In addition to visiting ReelSEO daily to read news, analysis, tips, and trends, I’d like to humbly suggest that you check out the YouTube Help channel from time to time. You’ll find tutorials, troubleshooting, and tips from the YouTube Help team. And it appears that the people managing the YouTube Help channel have read their own Creator Playbook, because they’ve developed “a viable programming strategy.” Here’s what the Playbook recommends: “Keep your audience engaged and your channel active with regular uploads and programming activity that serves the interests of your subscribers.”
Now, YouTube isn’t TV, but some of the principles that drive television viewership apply to the web. Regular release schedules and timely publishing are both important for online video. So, the Playbook advises you to “release videos on a set day of the week, if possible; audiences like structure.” And here’s the schedule for the YouTube Help channel’s content:
YouTube Help: Mobile Monday
If you use YouTube on the go, you can get tips and how-to’s for YouTube on Android and iOS devices every Monday. For example, you can learn how to upload videos from your iOS device directly within the YouTube for iOS app by watching “How to upload to YouTube on iOS.”
Or, you can learn how to clear individual videos or all videos from your watch history in the YouTube for Android app by watching “Clearing your watch history on YouTube for Android.”
YouTube Help: How-To Wednesday
Have you ever wondered how to use a feature on YouTube? Well, you can get a new tutorial every Wednesday. For example, you can learn how to add a section to your YouTube channel that features your subscriptions by watching “How to feature your subscriptions on your YouTube channel.”
Or, you can learn about the three different privacy settings for YouTube uploads, and how to change them by watching “What are the privacy options on my YouTube videos?”
YouTube Help: Did-You-Know Friday
YouTube’s got a lot of switches and knobs that you might have never noticed. Fortunately, they explain a little-known facet of YouTube every Friday. For example, you can learn how to contribute closed captions and subtitles to your favorite YouTube videos by watching “Contributing closed captions and subtitles.”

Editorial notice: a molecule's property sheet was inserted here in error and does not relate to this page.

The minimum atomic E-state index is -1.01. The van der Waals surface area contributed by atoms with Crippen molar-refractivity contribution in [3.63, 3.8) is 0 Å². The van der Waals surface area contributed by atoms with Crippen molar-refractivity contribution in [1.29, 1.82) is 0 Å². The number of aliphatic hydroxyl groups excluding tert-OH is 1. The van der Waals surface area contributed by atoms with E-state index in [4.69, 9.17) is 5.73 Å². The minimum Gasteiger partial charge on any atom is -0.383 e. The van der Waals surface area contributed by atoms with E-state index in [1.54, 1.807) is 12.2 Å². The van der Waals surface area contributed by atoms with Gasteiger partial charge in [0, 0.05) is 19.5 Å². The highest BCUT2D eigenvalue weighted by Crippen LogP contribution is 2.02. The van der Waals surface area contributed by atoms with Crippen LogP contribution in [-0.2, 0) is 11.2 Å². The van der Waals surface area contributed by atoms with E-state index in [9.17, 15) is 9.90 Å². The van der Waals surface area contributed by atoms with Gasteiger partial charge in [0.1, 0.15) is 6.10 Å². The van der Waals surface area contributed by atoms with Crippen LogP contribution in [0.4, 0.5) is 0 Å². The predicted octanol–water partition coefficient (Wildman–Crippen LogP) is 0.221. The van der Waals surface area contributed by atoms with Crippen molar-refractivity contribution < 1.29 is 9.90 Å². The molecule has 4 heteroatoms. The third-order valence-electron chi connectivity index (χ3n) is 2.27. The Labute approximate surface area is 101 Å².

Or, you can learn about YouTube’s new navigation for playlists, account switching, and Creator Studio by watching “Where did playlists, My Channel, and Video Manager go? – YouTube Navigation Updates.”
Other Tips and Advice from YouTube
Occasionally, the YouTube Help channel deviates from this pattern. But that is also a best practice, according to the Creator Playbook. It says, “Don’t be too locked into your schedule: respond to rising search trends, viral videos or breaking news.“ And a month ago, you could learn how video streaming quality varies across internet service providers (ISPs) by watching the “Google Video Quality Report” on the YouTube Help channel.
Now, if you visit ReelSEO daily, you would have learned all about the Google Video Quality Report more than four months earlier by reading Carla Marshall’s story, “How Bad Does Your ISP Suck at Streaming Video? Google Will Tell You.”
So, I’m not saying that you can skip reading the news, analysis, tips, and trends here and rely entirely on the YouTube Help channel. I’m just saying that it’s often helpful to get a second opinion from YouTube itself, especially on topics like “Retracting Your Copyright Takedown Claim.”
This video on the YouTube Help channel lets content Owners know that they are now able to retract any of their claims of copyright infringement within their YouTube account. And this video demonstrates how this is done.
Now, if you want to stay updated on YouTube product changes and learn from other successful partners, you might also want to check out the YouTube Creators Channel. As its channel trailer says, “You've asked us for a heads-up on what we're building ahead of time, and we've heard you. Take a look at what we've got planned for the next few months. We'll share even more info on these new tools and features as they launch.”
You might also want to check out the official YouTube Channel for Advertisers. It will help you discover new and powerful ways for your brand to connect with a generation that shapes what matters in content and culture today. As its channel trailer says about “Brands at VidCon 2014,” YouTube recently hosted brands and agencies at the fifth annual VidCon in Anaheim, CA.
Of course, Andy Smith, the host of ReelSEO's “Behind the Reel” show, also covered VidCon 2014 and published three stories about this industry event. So, again, I’m not saying that you can skip reading the news, analysis, tips, and trends here and rely entirely on the official YouTube Channel for Advertisers. I’m just saying that it’s often helpful to get a second opinion.
ReelSummit: Expert Video Marketing Advice
Now, if you really want to keep up to date with trends in online video, see new products and services for the online video community, and maintain and build relationships, what can I say? These are the three key reasons to attend the 2014 Reel Video Summit. Of course, you’ll be able to read about the highlights of this industry event in ReelSEO – after it’s over. But why rely on our coverage? Why don't you become the leading resource for news, analysis, tips and trends for the online video and internet marketing industries within your organization? Get expert advice, guidance, and commentary about the world of online video first-hand by attending the ReelSummit yourself. Then, you don’t need no stinkin’ second opinions. And the early-bird rates have been extended. So, register before July 11 and save $200.